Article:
On Holbo’s Critique of Libertarianism
Dialectics and Context. Jason Brennan posted a particularly visceral reaction to John Holbo’s critique of libertarianism. Pooping on the welcome mat of the bleeding hearts as Brennan characterized it. Devoid of any context, I would agree with Brennan’s description. But Holbo’s essay has to be considered in the relevant context. And this relevant context was Gary Chartier’s essay propounding “market means, socialist ends.”
Holbo essentially produced a variant–albeit a bit more impolite, boorish one–of the same critique I made in my previous post. What was Holbo saying? “Market means, socialist ends” is falsifiable. Logically, this can be cast as the Statement that market means is not a sufficiency condition for socialist ends. Now it may very well be the case that market means is a necessary condition for socialist ends, but necessity and sufficiency are not the same thing(as a programmer–with programming being more or less an exercise in applied boolean logic–I can say that kind of mistake is what can keep you up late at night conducting unexpected debugging sessions).
The crux of my critique was not any way a condemnation of Chartier’s ends(after all, I share much of them) but rather an observation that the insufficiency of market means for any explicit ends should give pause before engaging in a case that comes pretty close to suggesting that the market would achieve what the Just State hypothetically is supposed to achieve. Particularly when the intended audience may consist of those who ostensibly hold a strong moral commitment to egalitarian ends(so much so that the State is deemed a necessity). I don’t think libertarianism can make that strong of a case. And I think it’s right to be skeptical of any argument that purports to do so.
Now Dr. Long commented on my last post along the lines that my logic fails if generally applied. His example was that my position would exclude advocating the free market on the basis of prosperity(a utilitarian end). Well, yes and no. By definition a Justice of Mutual Advantage regime implies an agent is better off with the regime than without the regime. However, the free market is not a sufficient condition for any particular instance of a prosperity regime.
For example, in our context, “prosperity,” or the prosperity regime, implies a type of rapid technological advance, creative destruction, high economic growth one. I would argue all day long that a free market is not a sufficient condition for that type of thing. The evolutionary dynamics of markets are almost entirely a function rent-seeking. By rent-seeking I simply mean the seeking of returns on resources above opportunity costs. If the rent-seeking regime is relentless, then you have a high degree of firm hierarchy. And I’m not specifically referring to political/protectionist economic rent-seeking. Rent-seeking in general explains hierarchy. And although I’m often fond of repeating the statement that rent-seeking is rational, my inner Hayek will inform me that it nonetheless takes place in the context of the evolved rules regime, whether heuristic/spontaneous or planned(Hayek is my dialectics).
So, as a demonstration, I will point to this older article by Charles Davis that documented his observations during his time in Nicaragua. In one sense, you could label the local regime he observes as a type(an approximate one) of JMA regime. But it would probably fail our North American standard of a prosperity regime.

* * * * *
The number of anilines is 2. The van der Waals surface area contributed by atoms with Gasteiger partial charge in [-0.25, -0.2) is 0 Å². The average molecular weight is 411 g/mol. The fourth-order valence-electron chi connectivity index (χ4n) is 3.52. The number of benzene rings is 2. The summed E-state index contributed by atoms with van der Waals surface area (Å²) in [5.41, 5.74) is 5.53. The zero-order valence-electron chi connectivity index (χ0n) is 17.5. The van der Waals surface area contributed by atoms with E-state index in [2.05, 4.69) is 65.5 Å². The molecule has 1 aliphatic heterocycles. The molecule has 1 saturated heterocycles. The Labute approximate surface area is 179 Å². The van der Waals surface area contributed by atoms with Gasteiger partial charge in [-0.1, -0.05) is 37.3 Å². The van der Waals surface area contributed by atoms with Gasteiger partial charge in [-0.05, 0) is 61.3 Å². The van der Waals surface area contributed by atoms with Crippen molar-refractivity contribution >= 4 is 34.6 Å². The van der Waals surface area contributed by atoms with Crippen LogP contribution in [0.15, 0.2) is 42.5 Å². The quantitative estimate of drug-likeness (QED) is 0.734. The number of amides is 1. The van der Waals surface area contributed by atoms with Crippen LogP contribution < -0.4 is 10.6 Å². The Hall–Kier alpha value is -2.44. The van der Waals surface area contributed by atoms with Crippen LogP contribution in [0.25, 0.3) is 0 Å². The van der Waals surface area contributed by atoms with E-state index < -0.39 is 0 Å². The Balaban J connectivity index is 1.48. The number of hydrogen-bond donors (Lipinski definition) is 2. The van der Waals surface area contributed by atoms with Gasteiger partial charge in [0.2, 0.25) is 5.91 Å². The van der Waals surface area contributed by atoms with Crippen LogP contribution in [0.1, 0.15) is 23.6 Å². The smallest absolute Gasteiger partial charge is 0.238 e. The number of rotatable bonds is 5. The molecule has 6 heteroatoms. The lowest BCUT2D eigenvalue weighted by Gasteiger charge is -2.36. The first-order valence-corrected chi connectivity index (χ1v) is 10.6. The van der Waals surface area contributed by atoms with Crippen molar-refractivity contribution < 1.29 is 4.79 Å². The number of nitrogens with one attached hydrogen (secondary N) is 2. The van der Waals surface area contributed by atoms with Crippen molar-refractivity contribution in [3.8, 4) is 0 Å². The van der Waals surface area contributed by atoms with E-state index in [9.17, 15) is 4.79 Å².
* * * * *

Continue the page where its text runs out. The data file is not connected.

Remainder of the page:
Frankly, some may think that this degree of skepticism makes weak sauce for liberty. But I would counter that liberty is something that has to be presumed, not demonstrated. And what makes for weak propaganda in terms of a positive case for liberty nonetheless wields a razor scalpel in eviscerating any moral claim of State authority.
So, if we return to the matter of John Holbo, I will contend that the relative weakness of demonstrating liberty in no way validates State Authority. Unlike liberty, State moral authority has to be demonstrated, not presumed. If you can’t or refuse to demonstrate it, then you are operating according to a presumption of authority. And that type of presumption undercuts pretty much the entire western legal and philosophical tradition. Holbo can babble on about “high liberalism” and “positive liberties,” but it is just babble. High Liberalism and Rawls(etc) still operate according to the liberal methodology. And liberalism–the liberal paradigm–cannot survive a government that operates on arbitrary authority. A government that arbitrarily dispenses with the magna carta(due process) and views the moral ends of every citizen a potential threat(requiring Orwellian surveillance) makes of a mockery of the so-called liberal social contract. We all know that the social contract is a fiction, but it’s abstraction of conferring hypothetical legitimacy has run its course. The only thing it demonstrates now, in the abstract, is the degree of illegitimacy of the State. if I were Holbo, I would be worried about that–particularly with respect to the problem of reform and correction. But he is not. To me, that is a demonstration that the State is his ends. And that disqualifies him as a liberal. Instead, it establishes him as a political right-winger.
Liberty is presumed, not demonstrated. Authority, on the other hand, has to be demonstrated, not presumed. The Crooked Timber sport game of invalidating libertarian claims is irrelevant. I don’t have to demonstrate liberty to invalidate their claims of authority. I can invalidate them by their own criteria(e.g, the so-called social contract). The obvious anomalies of arbitrary government power–in full evidence in a National Security State–presents a grave dilemma for liberal political theory. Authentic liberals should be seriously concerned by this. But, by and large, most who ostensibly claim that mantle, are not.